Vehicle electrification, renewable energy, and power delivery applications continue to be major trends driving innovations in the industrial, automotive and aerospace sectors. “Good old designs” of power systems and electrical machines using a build-and-test methodology are out of date. Products using the old approach are filled with inefficiencies, are over-designed, and do not include electronic controls. These applications such as automotive electrification, automotive infotainment, and power electronics across many industries are driving the need for new ways of thinking and new design flows. ANSYS 16.0 delivers! Continue reading

The State of the Art for Electric Motor Design

Have you noticed that electric machines are everywhere these days? They are present in industrial equipment, cars, planes, household appliances, computers, mobile devices and more. The applications for both large and small motors are just exploding. Power transfer technologies in airplanes, such as the central hydraulic system and flight control actuation, are being replaced with electric motors. Electric and hybrid electric vehicles are powered by electric motors. When you put your phone on vibrate, the pulsation is created by an electric motor! The increased use of electric machines is driven by the global demand for more-automated and power-efficient products. The key is to find a better process to take an electric motor design from start to end. Continue reading

Electric Machine Design Methodology

In 2009, the University of Wisconsin-Milwaukee, with full support from ANSYS, deployed an initiative to the region’s industrial community by launching the ANSYS Institute for Industrial Innovation (AI3). Recently, ANSYS and the university launched a video about common interests and partnership activities that tells the story behind the institute.

As you heard in the video, the institute at UWM is a portal for industry to engage with academia to foster economic growth and development of regional industries and educational institutions, leveraging world-class CAE capabilities including CAD, FEA and system simulation platforms. AI3’s framework provides an infrastructure that spans the product development cycle from concept to functional prototype. Continue reading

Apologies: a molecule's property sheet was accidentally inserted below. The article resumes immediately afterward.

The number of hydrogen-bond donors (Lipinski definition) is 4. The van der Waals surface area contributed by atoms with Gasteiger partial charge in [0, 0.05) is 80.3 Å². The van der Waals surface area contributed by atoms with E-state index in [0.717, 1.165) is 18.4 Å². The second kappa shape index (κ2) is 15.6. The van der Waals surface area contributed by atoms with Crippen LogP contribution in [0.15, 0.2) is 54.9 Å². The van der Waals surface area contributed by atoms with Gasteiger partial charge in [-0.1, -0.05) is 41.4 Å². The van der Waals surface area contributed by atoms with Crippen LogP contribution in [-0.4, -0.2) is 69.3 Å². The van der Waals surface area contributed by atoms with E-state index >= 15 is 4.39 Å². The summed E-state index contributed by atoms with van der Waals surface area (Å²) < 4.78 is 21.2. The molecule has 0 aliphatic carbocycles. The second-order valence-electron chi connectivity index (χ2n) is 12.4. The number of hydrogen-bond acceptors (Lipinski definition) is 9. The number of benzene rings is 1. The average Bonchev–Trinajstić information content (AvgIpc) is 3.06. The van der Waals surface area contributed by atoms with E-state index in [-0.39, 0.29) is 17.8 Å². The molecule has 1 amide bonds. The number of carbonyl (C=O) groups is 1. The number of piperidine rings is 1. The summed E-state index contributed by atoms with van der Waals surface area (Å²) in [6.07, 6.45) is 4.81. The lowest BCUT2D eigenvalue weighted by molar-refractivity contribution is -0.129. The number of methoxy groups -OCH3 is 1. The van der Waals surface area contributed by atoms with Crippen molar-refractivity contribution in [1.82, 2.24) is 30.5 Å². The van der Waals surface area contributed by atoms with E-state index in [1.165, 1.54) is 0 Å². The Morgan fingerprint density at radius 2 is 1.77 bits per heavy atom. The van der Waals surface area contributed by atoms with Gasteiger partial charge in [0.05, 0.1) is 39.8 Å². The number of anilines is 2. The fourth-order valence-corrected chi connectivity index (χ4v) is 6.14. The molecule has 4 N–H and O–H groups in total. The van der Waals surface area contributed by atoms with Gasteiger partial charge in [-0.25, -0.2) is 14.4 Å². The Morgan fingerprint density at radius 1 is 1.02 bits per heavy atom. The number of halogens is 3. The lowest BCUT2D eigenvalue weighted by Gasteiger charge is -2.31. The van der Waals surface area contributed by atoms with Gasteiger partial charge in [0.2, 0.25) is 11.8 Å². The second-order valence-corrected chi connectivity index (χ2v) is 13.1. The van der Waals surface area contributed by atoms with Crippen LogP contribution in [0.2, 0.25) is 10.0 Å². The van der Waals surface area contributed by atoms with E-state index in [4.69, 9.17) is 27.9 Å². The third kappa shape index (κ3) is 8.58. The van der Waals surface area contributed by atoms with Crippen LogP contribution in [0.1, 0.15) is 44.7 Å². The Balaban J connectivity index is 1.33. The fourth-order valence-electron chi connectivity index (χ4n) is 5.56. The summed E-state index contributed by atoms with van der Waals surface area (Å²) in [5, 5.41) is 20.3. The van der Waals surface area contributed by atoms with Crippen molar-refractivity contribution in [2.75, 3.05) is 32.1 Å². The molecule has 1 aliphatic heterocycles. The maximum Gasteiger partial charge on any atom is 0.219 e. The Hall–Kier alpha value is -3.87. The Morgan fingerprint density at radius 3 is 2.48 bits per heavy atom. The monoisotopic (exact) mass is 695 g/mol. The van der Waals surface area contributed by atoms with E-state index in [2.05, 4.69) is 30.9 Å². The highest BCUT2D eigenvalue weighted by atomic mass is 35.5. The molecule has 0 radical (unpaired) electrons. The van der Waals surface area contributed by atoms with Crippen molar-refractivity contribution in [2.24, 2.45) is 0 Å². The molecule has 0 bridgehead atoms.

Microgrid Control for Power Systems Applications Course (1.6 CEUs)

It’s my pleasure to announce that ANSYS is collaborating with the University of Wisconsin-Milwaukee and IEEE Milwaukee Power Electronics Chapter to present the “Microgrid Control for Power Systems Applications” course being held in Milwaukee, Wis., on Sept. 13-14. Upon on the completion of the course, the participants will be awarded 1.6 Continuing Education Units (CEUs) through IEEE, which is the world’s largest professional association of electrical and electronic engineers.

This advanced course, taught by leading international experts, will equip attendees with the theory and advanced simulation techniques required to effectively design power electronics and associated control systems. The emphasis will be on timely topics related to micro-grids that incorporate distributed energy generation facilities and can operate in grid-tie and island mode. Continue reading